In addition, we have looked at the methods used to establish membership criteria for various groups, such as the GSMD. Their efforts at proving lineage is captured in a set of books that cover five generations. In the past, one found these in libraries. Now, the NEHGS provides on-line access through their American Ancestor database. Another research group of note is the LDS (Family Search). There are many others, but the list is too long for this post. 

Before getting to the specifics (this and the next post), we need to mention the Hereditary Society Community. The HSC consists of societies whose purpose is honoring heritage and, for one thing, the culture of the U.S.A. HSC society members gather each spring, in Washington DC, for their annual meeting. An example member would be Mrs. Philip Wendall Bernstoff (Betty Jane James) who was in the same DAR Chapter as Ann. 

Ann has just completed a series of tenures as Historian, Librarian, Treasurer and Registrar for a local DAR Chapter. For several months this year, Ann did the work of both Treasurer and Registrar. Now that this work is winding down, we will have more time for the Thomas Gardner Society, Inc.'s work which would include documenting descendants of Thomas. So far, we have been posting a list of names that came from the Wikipedia collection. The latest post was "Descendants of Samuel". But we want to expand upon the work of Dr. Frank as well as get several generations filled in. 

Part of the work this year as Registrar included working on over twenty applications in the NSDAR context, completing most of them, and concluding with acceptance via the review process. Some of the applications were for new members. The majority were what are called supplemental applications that are done by after membership is attained. That is, one uses a Patriot to join. Then, other Patriots in one's tree can be identified and proven. For an effort related to process improvement, Ann worked on almost twenty supplemental applications with eleven of these being completed for a review process. Ten have already been verified and are in the final stages. 

That depicts work effectivity. As well, we have completed over thirty applications in other contexts for various individuals. Too, we have done preliminary work for a score of others. Given the experience, we are ready to set up some conditions for applying to the Thomas Gardner Society, Inc. Stayed tuned.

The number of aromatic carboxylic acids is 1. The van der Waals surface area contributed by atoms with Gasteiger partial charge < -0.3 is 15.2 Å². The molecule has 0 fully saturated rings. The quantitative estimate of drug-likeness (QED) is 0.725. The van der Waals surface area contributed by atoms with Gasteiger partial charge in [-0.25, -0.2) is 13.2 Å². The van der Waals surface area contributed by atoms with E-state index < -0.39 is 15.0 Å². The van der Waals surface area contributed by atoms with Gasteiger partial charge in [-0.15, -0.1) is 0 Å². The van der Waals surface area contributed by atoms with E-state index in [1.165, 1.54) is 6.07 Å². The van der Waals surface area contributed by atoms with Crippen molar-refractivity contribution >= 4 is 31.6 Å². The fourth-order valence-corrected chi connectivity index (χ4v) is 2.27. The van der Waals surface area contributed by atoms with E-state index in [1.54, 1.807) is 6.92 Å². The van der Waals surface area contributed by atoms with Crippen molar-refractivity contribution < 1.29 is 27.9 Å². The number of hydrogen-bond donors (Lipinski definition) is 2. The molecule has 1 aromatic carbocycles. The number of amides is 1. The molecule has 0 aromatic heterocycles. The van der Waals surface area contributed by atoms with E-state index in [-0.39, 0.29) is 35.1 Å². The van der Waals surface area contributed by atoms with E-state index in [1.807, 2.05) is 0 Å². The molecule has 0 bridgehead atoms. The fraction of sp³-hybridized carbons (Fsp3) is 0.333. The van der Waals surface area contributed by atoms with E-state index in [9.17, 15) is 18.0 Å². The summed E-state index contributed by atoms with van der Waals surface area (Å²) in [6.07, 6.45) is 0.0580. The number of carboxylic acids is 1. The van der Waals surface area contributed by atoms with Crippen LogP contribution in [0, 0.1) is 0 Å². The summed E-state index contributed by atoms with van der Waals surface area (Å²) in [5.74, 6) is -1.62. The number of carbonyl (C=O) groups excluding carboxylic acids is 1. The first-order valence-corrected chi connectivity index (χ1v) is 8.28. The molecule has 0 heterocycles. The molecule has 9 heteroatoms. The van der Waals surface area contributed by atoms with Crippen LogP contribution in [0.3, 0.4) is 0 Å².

With regard to approaches, we have had discussions on this topic where technology is brought into play. Many efforts seen on the public approaches (Ancestry, ...) follow less rigor than one would like to see. As we mentioned earlier, we took the notes that Dr. Frank wrote up about his mother's genealogy and compared it with what had been done on WikiTree (WT). WT is where the Great Migration Project (NEHGS) has been working. For instance, the Thomas Gardner profile there is owned by the GMP. There are lots of missing pieces, including descendants. Samuel's line is fairly sparse. 

Where does one go to find good information. Take DAR, for instance, which supports genealogy studies with their database which is public (Genealogical Research). One limit is that the DAR database is based upon applications. With respect to the supplemental effort, this will fill in lines over time. In fact, it is quite possible now for one to build an application without needing any additional sources since one just matches up existing trees. 

On WT, there has been an effort to identify those involved with the American Revolution (example: Joseph Swazey 1750 - 1816). But, getting beyond New England, there are studies with respect to other interests, such as Magna Carta. As technology improves, we would expect to find better and better representations that can be trusted. That is one goal of the TGS, foster this work and the related discussions. It's one of our many goals. 

And, given that we're back to work, we'll be more regular: Gardner's Beacon, Vol X, No 1, soon. 

Remarks: Modified: 10/09/2020

10/09/2020 --